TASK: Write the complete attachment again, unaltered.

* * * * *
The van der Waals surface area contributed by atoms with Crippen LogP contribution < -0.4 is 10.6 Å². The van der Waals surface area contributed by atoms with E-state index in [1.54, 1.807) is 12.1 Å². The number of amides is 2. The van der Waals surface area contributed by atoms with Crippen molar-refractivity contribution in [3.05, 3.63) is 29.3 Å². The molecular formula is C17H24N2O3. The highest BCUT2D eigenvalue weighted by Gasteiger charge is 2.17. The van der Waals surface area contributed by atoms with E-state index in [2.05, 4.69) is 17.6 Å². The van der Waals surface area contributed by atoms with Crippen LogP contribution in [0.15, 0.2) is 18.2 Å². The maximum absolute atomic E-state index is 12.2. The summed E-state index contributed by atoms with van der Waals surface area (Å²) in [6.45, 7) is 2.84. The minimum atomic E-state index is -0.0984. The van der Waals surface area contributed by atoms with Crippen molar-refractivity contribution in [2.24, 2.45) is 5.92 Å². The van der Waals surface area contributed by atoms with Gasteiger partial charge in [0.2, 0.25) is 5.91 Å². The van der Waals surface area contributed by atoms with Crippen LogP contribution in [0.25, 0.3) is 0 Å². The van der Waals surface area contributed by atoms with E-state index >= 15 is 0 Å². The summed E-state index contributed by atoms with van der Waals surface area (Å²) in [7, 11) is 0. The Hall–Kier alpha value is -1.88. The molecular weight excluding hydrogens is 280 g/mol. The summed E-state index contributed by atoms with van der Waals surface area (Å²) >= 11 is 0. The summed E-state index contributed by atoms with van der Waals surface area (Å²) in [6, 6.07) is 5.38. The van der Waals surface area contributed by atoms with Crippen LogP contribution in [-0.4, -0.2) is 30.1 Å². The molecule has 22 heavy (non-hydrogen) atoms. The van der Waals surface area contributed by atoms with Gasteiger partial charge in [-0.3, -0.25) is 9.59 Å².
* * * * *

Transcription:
The van der Waals surface area contributed by atoms with Crippen LogP contribution < -0.4 is 10.6 Å². The van der Waals surface area contributed by atoms with E-state index in [1.54, 1.807) is 12.1 Å². The number of amides is 2. The van der Waals surface area contributed by atoms with Crippen molar-refractivity contribution in [3.05, 3.63) is 29.3 Å². The molecular formula is C17H24N2O3. The highest BCUT2D eigenvalue weighted by Gasteiger charge is 2.17. The van der Waals surface area contributed by atoms with E-state index in [2.05, 4.69) is 17.6 Å². The van der Waals surface area contributed by atoms with Crippen LogP contribution in [0.15, 0.2) is 18.2 Å². The maximum absolute atomic E-state index is 12.2. The summed E-state index contributed by atoms with van der Waals surface area (Å²) in [6.45, 7) is 2.84. The minimum atomic E-state index is -0.0984. The van der Waals surface area contributed by atoms with Crippen molar-refractivity contribution in [2.24, 2.45) is 5.92 Å². The van der Waals surface area contributed by atoms with Gasteiger partial charge in [0.2, 0.25) is 5.91 Å². The van der Waals surface area contributed by atoms with Crippen LogP contribution in [0.25, 0.3) is 0 Å². The van der Waals surface area contributed by atoms with E-state index >= 15 is 0 Å². The summed E-state index contributed by atoms with van der Waals surface area (Å²) in [7, 11) is 0. The Hall–Kier alpha value is -1.88. The molecular weight excluding hydrogens is 280 g/mol. The summed E-state index contributed by atoms with van der Waals surface area (Å²) >= 11 is 0. The summed E-state index contributed by atoms with van der Waals surface area (Å²) in [6, 6.07) is 5.38. The van der Waals surface area contributed by atoms with Crippen LogP contribution in [-0.4, -0.2) is 30.1 Å². The molecule has 22 heavy (non-hydrogen) atoms. The van der Waals surface area contributed by atoms with Gasteiger partial charge in [-0.3, -0.25) is 9.59 Å².